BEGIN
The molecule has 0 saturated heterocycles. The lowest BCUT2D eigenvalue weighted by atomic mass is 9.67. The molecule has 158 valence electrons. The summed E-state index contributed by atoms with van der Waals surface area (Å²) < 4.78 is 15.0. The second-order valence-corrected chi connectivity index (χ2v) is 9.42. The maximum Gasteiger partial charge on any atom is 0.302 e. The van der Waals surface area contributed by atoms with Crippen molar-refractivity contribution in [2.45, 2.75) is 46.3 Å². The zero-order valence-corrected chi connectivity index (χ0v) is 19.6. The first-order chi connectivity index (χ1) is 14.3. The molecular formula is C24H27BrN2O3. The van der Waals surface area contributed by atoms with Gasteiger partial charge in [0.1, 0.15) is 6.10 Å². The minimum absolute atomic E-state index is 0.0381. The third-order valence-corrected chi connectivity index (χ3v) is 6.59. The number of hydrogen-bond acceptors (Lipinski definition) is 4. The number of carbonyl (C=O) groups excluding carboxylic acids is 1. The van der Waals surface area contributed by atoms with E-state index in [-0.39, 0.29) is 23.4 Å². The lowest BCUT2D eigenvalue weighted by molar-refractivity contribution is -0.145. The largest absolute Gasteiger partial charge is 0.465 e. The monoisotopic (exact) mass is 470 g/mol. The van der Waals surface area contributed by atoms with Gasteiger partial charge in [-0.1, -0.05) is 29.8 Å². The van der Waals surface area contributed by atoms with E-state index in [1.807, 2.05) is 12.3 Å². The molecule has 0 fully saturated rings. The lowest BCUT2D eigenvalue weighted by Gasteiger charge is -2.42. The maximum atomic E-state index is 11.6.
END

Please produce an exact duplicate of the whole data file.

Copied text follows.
The molecule has 0 saturated heterocycles. The lowest BCUT2D eigenvalue weighted by atomic mass is 9.67. The molecule has 158 valence electrons. The summed E-state index contributed by atoms with van der Waals surface area (Å²) < 4.78 is 15.0. The second-order valence-corrected chi connectivity index (χ2v) is 9.42. The maximum Gasteiger partial charge on any atom is 0.302 e. The van der Waals surface area contributed by atoms with Crippen molar-refractivity contribution in [2.45, 2.75) is 46.3 Å². The zero-order valence-corrected chi connectivity index (χ0v) is 19.6. The first-order chi connectivity index (χ1) is 14.3. The molecular formula is C24H27BrN2O3. The van der Waals surface area contributed by atoms with Gasteiger partial charge in [0.1, 0.15) is 6.10 Å². The minimum absolute atomic E-state index is 0.0381. The third-order valence-corrected chi connectivity index (χ3v) is 6.59. The number of hydrogen-bond acceptors (Lipinski definition) is 4. The number of carbonyl (C=O) groups excluding carboxylic acids is 1. The van der Waals surface area contributed by atoms with E-state index in [-0.39, 0.29) is 23.4 Å². The lowest BCUT2D eigenvalue weighted by molar-refractivity contribution is -0.145. The largest absolute Gasteiger partial charge is 0.465 e. The monoisotopic (exact) mass is 470 g/mol. The van der Waals surface area contributed by atoms with Gasteiger partial charge in [-0.1, -0.05) is 29.8 Å². The van der Waals surface area contributed by atoms with E-state index in [1.807, 2.05) is 12.3 Å². The molecule has 0 fully saturated rings. The lowest BCUT2D eigenvalue weighted by Gasteiger charge is -2.42. The maximum atomic E-state index is 11.6.